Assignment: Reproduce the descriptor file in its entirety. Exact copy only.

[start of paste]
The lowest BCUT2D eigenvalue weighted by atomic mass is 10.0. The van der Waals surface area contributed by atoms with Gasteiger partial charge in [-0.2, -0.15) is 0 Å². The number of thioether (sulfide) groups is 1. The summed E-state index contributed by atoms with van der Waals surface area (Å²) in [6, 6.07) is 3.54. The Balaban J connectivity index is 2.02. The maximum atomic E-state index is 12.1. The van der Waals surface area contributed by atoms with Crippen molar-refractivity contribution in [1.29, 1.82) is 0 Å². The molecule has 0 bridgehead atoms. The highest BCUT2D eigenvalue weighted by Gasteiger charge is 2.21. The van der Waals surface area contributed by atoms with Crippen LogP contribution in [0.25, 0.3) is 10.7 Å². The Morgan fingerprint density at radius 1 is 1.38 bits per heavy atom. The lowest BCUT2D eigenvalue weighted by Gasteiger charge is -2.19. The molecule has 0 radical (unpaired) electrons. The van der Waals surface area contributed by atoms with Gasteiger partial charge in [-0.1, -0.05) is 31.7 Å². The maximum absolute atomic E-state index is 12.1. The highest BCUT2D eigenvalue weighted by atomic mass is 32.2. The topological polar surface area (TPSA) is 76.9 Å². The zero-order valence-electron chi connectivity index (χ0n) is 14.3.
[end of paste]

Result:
The lowest BCUT2D eigenvalue weighted by atomic mass is 10.0. The van der Waals surface area contributed by atoms with Gasteiger partial charge in [-0.2, -0.15) is 0 Å². The number of thioether (sulfide) groups is 1. The summed E-state index contributed by atoms with van der Waals surface area (Å²) in [6, 6.07) is 3.54. The Balaban J connectivity index is 2.02. The maximum atomic E-state index is 12.1. The van der Waals surface area contributed by atoms with Crippen molar-refractivity contribution in [1.29, 1.82) is 0 Å². The molecule has 0 bridgehead atoms. The highest BCUT2D eigenvalue weighted by Gasteiger charge is 2.21. The van der Waals surface area contributed by atoms with Crippen LogP contribution in [0.25, 0.3) is 10.7 Å². The Morgan fingerprint density at radius 1 is 1.38 bits per heavy atom. The lowest BCUT2D eigenvalue weighted by Gasteiger charge is -2.19. The molecule has 0 radical (unpaired) electrons. The van der Waals surface area contributed by atoms with Gasteiger partial charge in [-0.1, -0.05) is 31.7 Å². The maximum absolute atomic E-state index is 12.1. The highest BCUT2D eigenvalue weighted by atomic mass is 32.2. The topological polar surface area (TPSA) is 76.9 Å². The zero-order valence-electron chi connectivity index (χ0n) is 14.3.